Polynomial monads have a natural interpretation in terms of object classifiers. Specifically, given any polynomial $1 \leftarrow B \xrightarrow{g} A \to 1$, generating a polynomial functor $P_{1,g,1}$, we can consider the class $S_g$ of all pullbacks of $g$. A cartesian unit $Id \to P_{1,g,1}$ says that $id_1 : 1\to 1$ is a pullback of $g$, and therefore so are all identities. Similarly, the composite $P_{1,g,1} \circ P_{1,g,1}$ involves the classifying object for a pair of composable $S_g$-morphisms, and so a cartesian multiplication $P_{1,g,1} \circ P_{1,g,1} \to P_{1,g,1}$ tells us that $S_g$ is closed under composition.
Thus, a polynomial monad (on $C \cong C/1$) can be regarded as a morphism $g$ together with a coherent way to make $S_g$ into a category. More precisely, consider the slice category $Cart(C)/g$, where $Cart(C)$ is the category whose objects are morphisms of $C$ and whose morphisms are pullback squares. This comes with source and target functors $Cart(C)/g \rightrightarrows C$. To make $P_{1,g,1}$ into a polynomial monad is then equivalent to giving unit and composition functors enhancing $Cart(C)/g \rightrightarrows C$ to a double category such that the forgetful map $Cart(C)/g \to Cart(C)$ is a double functor.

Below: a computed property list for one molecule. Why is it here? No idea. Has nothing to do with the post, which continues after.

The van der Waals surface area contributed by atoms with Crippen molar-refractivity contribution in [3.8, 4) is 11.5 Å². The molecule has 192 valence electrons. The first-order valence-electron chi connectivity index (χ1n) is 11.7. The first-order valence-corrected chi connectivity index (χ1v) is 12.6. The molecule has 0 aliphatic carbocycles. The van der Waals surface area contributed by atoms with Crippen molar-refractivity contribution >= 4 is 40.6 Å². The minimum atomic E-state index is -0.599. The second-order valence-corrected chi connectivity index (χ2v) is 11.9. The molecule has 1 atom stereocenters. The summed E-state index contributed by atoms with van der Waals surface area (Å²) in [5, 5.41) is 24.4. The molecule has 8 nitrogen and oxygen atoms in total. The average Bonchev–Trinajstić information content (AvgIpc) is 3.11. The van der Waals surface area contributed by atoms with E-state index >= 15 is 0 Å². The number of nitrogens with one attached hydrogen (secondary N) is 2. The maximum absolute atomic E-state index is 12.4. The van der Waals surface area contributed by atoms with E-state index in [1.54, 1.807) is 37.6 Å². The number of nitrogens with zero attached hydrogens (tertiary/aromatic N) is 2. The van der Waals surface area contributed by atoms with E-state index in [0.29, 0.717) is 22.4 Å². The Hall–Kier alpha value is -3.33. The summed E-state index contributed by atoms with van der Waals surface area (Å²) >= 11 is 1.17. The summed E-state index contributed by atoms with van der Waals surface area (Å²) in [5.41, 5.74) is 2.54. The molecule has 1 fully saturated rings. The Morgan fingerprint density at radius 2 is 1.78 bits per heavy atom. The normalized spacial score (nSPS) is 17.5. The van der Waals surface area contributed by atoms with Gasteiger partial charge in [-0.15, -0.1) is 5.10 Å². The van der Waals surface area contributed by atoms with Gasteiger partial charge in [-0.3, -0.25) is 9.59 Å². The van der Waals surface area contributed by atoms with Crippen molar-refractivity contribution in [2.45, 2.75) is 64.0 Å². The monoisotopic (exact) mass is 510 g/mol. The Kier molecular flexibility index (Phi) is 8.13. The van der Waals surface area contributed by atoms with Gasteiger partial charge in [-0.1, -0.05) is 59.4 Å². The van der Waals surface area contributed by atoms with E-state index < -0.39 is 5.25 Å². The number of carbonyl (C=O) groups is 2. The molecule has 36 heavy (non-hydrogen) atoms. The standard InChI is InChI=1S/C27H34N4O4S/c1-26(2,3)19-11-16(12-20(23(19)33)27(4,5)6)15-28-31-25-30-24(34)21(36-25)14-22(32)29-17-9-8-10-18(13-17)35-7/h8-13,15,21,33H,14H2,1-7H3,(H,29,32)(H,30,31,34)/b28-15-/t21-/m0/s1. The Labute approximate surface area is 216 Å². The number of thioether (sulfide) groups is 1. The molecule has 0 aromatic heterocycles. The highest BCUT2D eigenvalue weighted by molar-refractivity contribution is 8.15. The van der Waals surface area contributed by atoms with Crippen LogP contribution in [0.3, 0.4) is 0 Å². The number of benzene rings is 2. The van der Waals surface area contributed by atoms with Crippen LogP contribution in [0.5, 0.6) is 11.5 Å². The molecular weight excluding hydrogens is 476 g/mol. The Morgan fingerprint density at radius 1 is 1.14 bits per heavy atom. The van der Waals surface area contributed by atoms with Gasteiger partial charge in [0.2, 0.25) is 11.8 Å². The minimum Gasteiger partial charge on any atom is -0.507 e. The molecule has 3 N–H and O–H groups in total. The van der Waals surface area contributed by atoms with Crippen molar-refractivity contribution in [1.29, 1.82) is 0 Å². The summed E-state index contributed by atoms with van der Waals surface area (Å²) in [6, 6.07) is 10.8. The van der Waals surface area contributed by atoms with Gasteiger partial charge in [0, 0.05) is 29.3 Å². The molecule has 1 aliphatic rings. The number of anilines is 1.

This claim could stand some independent verification.
For example, consider the free monoid monad above determined by $g:\mathbb{N}\prime \to \mathbb{N}$. To exhibit a function as a pullback of this $g$ is to say that its fibers are finite and have been equipped with bijections to canonical finite sets, which we may as well think of as giving them linear orders. To give the monad structure on this functor is equivalent to noting that every identity map has ordered finite fibers, and the composite of functions with ordered finite fibers again has ordered finite fibers, in a way that is associative, unital, and stable under pullback.